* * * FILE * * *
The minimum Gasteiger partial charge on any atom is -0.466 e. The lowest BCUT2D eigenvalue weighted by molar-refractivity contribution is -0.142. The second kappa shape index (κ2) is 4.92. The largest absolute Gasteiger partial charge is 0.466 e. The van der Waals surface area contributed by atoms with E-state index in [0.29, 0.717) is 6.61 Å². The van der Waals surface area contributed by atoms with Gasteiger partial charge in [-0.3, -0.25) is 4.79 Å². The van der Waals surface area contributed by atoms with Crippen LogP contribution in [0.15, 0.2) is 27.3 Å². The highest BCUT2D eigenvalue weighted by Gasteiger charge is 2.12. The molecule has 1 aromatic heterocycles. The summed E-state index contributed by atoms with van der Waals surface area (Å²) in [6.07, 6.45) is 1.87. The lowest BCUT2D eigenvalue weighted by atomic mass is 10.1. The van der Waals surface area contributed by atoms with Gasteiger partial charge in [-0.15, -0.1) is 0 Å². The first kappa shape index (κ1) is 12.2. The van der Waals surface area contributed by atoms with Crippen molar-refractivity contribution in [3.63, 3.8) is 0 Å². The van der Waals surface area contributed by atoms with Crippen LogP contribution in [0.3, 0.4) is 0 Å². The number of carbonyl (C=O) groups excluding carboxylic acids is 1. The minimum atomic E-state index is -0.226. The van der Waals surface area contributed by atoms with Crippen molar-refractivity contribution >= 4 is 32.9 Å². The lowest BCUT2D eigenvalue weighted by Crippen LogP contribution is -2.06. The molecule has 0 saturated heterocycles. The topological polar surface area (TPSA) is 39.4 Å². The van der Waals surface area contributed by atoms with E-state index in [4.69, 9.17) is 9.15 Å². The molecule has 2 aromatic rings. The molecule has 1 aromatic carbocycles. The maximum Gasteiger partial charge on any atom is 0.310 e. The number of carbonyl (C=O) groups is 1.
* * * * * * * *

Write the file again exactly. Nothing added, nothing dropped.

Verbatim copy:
The minimum Gasteiger partial charge on any atom is -0.466 e. The lowest BCUT2D eigenvalue weighted by molar-refractivity contribution is -0.142. The second kappa shape index (κ2) is 4.92. The largest absolute Gasteiger partial charge is 0.466 e. The van der Waals surface area contributed by atoms with E-state index in [0.29, 0.717) is 6.61 Å². The van der Waals surface area contributed by atoms with Gasteiger partial charge in [-0.3, -0.25) is 4.79 Å². The van der Waals surface area contributed by atoms with Crippen LogP contribution in [0.15, 0.2) is 27.3 Å². The highest BCUT2D eigenvalue weighted by Gasteiger charge is 2.12. The molecule has 1 aromatic heterocycles. The summed E-state index contributed by atoms with van der Waals surface area (Å²) in [6.07, 6.45) is 1.87. The lowest BCUT2D eigenvalue weighted by atomic mass is 10.1. The van der Waals surface area contributed by atoms with Gasteiger partial charge in [-0.15, -0.1) is 0 Å². The first kappa shape index (κ1) is 12.2. The van der Waals surface area contributed by atoms with Crippen molar-refractivity contribution in [3.63, 3.8) is 0 Å². The van der Waals surface area contributed by atoms with Crippen LogP contribution in [0.3, 0.4) is 0 Å². The number of carbonyl (C=O) groups excluding carboxylic acids is 1. The minimum atomic E-state index is -0.226. The van der Waals surface area contributed by atoms with Crippen molar-refractivity contribution >= 4 is 32.9 Å². The lowest BCUT2D eigenvalue weighted by Crippen LogP contribution is -2.06. The molecule has 0 saturated heterocycles. The topological polar surface area (TPSA) is 39.4 Å². The van der Waals surface area contributed by atoms with E-state index in [4.69, 9.17) is 9.15 Å². The molecule has 2 aromatic rings. The molecule has 1 aromatic carbocycles. The maximum Gasteiger partial charge on any atom is 0.310 e. The number of carbonyl (C=O) groups is 1.